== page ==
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Prince: An Improved Method for Measuring Incentivized Preferences
Last registered on August 01, 2018

Pre-Trial

Trial Information
General Information
Title
Prince: An Improved Method for Measuring Incentivized Preferences
RCT ID
AEARCTR-0003183
Initial registration date
July 27, 2018
Last updated
August 01, 2018 2:06 AM EDT
Location(s)
Region
Primary Investigator
Affiliation
Erasmus University Rotterdam
Other Primary Investigator(s)
Additional Trial Information
Status
Completed
Start date
2010-05-17
End date
2017-10-26
Secondary IDs
Abstract
This paper introduces the Prince incentive system for measuring preferences. Prince is a special version of the random incentive system that enhances isolation and makes incentive compatibility more transparent to subjects. It allows for the precise and direct elicitation of indifference values with the clarity and validity of choice lists. Prince avoids the opaqueness of the Becker-DeGroot-Marschak mechanism and precludes strategic behavior in adaptive experiments. Using Prince, we shed new light on willingness to accept and the major components of decision under uncertainty: utilities, subjective beliefs, and ambiguity attitudes. Prince outperforms a classical implementation of the random incentive system.
External Link(s)
Registration Citation
Citation
Wakker, Peter. 2018. "Prince: An Improved Method for Measuring Incentivized Preferences." AEA RCT Registry. August 01. https://doi.org/10.1257/rct.3183-1.0.
Former Citation
Wakker, Peter. 2018. "Prince: An Improved Method for Measuring Incentivized Preferences." AEA RCT Registry. August 01. https://www.socialscienceregistry.org/trials/3183/history/32431.
Experimental Details
Interventions
Intervention(s)
Economic financial decision experiments with students in our lab & in class room.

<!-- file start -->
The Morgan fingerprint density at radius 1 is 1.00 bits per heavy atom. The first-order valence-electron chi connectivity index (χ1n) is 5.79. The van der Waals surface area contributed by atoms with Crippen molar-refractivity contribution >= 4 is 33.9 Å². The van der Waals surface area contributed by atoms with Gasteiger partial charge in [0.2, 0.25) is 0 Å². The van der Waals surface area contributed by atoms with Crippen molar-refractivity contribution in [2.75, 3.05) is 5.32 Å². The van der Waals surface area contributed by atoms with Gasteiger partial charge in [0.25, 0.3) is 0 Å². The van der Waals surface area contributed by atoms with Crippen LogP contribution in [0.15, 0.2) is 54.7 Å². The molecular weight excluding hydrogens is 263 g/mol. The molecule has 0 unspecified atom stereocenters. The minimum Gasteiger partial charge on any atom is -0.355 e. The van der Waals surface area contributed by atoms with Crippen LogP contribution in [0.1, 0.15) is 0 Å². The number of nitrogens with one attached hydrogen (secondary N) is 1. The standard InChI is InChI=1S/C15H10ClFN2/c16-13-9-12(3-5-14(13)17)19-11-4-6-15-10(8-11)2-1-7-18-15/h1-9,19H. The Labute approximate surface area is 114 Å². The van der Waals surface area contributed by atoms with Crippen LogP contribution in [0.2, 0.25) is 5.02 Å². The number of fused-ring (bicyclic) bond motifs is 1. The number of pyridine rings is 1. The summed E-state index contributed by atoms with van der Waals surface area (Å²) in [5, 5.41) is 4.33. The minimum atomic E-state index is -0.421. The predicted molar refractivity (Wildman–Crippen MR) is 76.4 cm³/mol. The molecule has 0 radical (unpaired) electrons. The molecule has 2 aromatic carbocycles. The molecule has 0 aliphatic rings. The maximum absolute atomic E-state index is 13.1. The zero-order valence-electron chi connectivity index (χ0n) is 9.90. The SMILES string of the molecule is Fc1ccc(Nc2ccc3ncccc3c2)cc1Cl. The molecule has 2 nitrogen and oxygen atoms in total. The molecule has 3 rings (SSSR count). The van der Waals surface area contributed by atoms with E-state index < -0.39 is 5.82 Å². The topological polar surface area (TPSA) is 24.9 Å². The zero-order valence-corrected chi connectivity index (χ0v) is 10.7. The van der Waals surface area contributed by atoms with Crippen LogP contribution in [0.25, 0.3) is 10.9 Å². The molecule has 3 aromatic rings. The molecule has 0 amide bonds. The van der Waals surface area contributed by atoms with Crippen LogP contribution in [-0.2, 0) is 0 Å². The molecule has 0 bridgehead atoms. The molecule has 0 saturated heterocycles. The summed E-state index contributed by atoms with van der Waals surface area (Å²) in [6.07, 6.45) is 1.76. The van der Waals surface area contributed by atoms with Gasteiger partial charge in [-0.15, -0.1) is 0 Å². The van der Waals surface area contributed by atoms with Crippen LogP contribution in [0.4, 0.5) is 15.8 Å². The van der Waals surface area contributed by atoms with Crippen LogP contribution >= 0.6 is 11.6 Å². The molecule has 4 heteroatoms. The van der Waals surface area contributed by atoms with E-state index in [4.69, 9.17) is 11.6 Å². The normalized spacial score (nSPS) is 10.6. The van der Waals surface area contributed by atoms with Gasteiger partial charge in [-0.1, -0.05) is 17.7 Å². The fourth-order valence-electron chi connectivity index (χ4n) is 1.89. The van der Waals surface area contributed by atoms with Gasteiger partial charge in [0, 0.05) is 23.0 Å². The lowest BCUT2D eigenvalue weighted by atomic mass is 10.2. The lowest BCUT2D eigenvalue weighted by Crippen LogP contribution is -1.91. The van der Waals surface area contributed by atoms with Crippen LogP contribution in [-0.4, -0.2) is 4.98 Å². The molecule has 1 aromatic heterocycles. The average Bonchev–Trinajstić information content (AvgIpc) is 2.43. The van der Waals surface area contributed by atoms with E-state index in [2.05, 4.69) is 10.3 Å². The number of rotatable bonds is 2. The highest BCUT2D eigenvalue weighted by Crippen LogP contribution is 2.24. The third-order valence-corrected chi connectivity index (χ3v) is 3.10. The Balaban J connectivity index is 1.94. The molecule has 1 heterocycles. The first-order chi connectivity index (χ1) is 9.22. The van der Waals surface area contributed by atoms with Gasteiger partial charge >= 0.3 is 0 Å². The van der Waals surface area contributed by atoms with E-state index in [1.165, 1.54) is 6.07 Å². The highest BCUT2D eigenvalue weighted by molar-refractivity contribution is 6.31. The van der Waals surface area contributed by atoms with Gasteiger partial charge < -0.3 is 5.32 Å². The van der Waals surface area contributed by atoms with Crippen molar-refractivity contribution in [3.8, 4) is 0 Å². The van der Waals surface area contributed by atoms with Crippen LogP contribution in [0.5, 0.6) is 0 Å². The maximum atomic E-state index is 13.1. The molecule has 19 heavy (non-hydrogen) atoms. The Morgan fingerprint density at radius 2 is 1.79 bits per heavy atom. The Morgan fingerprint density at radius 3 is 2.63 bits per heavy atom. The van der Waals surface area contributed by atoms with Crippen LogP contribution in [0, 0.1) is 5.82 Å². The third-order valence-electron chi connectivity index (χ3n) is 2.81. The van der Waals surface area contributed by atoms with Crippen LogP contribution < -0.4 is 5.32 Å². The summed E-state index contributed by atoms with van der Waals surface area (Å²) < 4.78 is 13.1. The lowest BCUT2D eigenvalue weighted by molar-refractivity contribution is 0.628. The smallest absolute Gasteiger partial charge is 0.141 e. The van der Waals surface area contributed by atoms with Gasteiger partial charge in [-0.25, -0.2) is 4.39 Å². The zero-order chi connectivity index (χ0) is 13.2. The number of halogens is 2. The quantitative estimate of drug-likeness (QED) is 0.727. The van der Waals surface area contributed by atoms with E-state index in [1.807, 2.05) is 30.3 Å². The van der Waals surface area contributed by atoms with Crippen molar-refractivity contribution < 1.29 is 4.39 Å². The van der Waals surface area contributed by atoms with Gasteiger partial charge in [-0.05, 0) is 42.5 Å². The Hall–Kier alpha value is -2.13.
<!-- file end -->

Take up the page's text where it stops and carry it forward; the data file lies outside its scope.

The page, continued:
Intervention Start Date
2010-05-17
Intervention End Date
2017-10-26
Primary Outcomes
Primary Outcomes (end points)
To what extent the Prince incentive system comes close to (conjectured) true preferences.
Primary Outcomes (explanation)
Secondary Outcomes
Secondary Outcomes (end points)
Secondary Outcomes (explanation)
Experimental Design
Experimental Design
Subjects chose between options for small money amounts or small goods, as is common in economic experiments.
Experimental Design Details
Randomization Method
Subjects were invited from our subject pool and randomly allocated by computer to trials.
Randomization Unit
individuals
Was the treatment clustered?
No
Experiment Characteristics
Sample size: planned number of clusters
-
Sample size: planned number of observations
-
Sample size (or number of clusters) by treatment arms
161 subjects
Minimum detectable effect size for main outcomes (accounting for sample design and clustering)
With euro as unit, standard deviation 0.10, minimum detectable effect size would be 0.20, which is 1.3% of the average payment.
IRB
INSTITUTIONAL REVIEW BOARDS (IRBs)
IRB Name
IRB Approval Date
IRB Approval Number
Post-Trial
Post Trial Information
Study Withdrawal
Intervention
Is the intervention completed?
No
Is data collection complete?
Data Publication
Data Publication
Is public data available?
No
Program Files
Program Files
Reports and Papers
Preliminary Reports
Relevant Papers